Bayonets Before Bullets
Modernizing of the Russian military machine after the Crimean War began with the appointment of a young officer, M.A. Miliutin, to the post of Deputy War Minister in 1860. Chapter 1 explains how in his twenty years in the Ministry, Miliutin discarded the old spit-and-polish emphasis, the “paradomania,” as it was known, and emphasized field exercises and officer education. He was helped in these efforts by M.I. Dragomirov, a professor of tactics at the Nicholas Academy, who stressed indoctrination and motivation in troop training.
Chapter 2 analyzes the Russo-Turkish War of 1877-1878 in both the Balkans and the Caucasus, stressing the three assaults on Plevna, the capture of Sheinovo and the military lessons learned. Chapter 3 stresses the various failures in linkages in the 1880-1904 period— linkages between a mass army and the means of transporting it, and between theory and practice; and Chapter 4 identifies the incremental changes in strategy—in the infantry, the artillery, and the cavalry— demanded between 1878 and 1904 by technological advances (e.g., the invention of smokeless powder).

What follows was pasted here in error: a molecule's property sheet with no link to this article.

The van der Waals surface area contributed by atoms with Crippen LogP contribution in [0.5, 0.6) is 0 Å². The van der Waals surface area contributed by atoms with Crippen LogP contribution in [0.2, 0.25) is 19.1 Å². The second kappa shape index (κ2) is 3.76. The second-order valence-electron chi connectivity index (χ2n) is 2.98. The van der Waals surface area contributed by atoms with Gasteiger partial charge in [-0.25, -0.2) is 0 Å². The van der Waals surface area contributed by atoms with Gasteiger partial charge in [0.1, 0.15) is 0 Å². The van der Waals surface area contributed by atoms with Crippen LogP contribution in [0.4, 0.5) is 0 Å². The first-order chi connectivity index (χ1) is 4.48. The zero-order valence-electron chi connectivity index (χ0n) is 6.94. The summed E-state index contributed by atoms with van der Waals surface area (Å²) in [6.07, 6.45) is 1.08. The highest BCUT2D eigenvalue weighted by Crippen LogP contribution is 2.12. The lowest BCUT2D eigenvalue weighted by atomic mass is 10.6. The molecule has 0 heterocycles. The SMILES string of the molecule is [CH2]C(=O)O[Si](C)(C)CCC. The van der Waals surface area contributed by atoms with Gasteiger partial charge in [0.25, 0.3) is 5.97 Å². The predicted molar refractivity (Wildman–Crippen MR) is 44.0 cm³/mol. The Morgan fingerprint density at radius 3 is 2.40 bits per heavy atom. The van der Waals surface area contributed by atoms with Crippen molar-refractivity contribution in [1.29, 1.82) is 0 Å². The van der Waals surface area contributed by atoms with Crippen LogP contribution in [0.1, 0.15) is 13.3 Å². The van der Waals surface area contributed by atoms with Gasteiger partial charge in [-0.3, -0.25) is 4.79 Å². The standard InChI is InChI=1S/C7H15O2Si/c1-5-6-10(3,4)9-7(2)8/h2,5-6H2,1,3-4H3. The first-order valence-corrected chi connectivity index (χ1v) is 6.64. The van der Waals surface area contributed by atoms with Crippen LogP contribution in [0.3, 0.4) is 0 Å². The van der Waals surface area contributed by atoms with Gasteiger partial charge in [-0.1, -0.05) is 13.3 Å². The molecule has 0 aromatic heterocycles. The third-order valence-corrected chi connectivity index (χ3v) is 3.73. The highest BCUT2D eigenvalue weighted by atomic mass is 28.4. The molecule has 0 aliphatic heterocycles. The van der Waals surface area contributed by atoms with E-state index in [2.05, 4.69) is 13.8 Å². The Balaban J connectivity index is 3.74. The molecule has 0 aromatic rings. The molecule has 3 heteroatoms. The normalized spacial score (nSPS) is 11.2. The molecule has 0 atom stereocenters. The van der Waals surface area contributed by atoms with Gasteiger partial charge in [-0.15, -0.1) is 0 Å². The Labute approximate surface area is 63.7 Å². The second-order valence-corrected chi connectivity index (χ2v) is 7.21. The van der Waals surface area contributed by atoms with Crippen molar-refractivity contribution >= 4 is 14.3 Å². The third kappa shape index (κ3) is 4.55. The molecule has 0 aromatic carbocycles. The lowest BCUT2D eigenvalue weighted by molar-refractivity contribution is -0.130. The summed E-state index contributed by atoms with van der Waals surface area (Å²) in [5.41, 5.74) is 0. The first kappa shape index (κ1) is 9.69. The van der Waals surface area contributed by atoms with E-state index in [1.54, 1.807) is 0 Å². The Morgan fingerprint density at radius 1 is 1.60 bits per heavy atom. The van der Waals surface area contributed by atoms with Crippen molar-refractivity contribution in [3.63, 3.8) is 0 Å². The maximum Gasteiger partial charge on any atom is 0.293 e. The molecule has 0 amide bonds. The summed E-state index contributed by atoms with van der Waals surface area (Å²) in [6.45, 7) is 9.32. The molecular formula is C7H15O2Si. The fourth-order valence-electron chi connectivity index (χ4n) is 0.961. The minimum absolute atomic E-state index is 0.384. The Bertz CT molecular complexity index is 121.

The centerpiece of BAYONETS BEFORE BULLETS is perhaps Chapter 5, “Russo-Japanese War, 1904-1905,” an engrossing account of the multitude of mistakes the Russians made in that war. The conclusion drawn by most students of that campaign—terribly costly in lives—is that the Russian high command planned and fought its battles with a “Napoleonic understanding” of military strategy that had become obsolete through advanced technology and more enlightened battlefield policies.
The sixth chapter, on “Theory and Structure, 1905-1914: Young Turks and Old Realities,” spells out the problems the Russians faced in reorganizing and revitalizing an army that now had motorized vehicles and aircraft to assimilate into a smoothly working war machine. Political obstacles and poor communications still bedeviled the Russian army, despite its leaders’ best efforts, leaving it not at all well prepared for the ordeal it would face in World War I.
The final chapter, “On Dilemmas of Design and Application, 1905-1914,” tells the story of Russia’s military planning in the period before World War I. Despite its best efforts, failures in linkages of all kinds kept down the army’s effectiveness so that, as Menning says, “shortages would once again force the Russians to rely on bayonets before bullets.”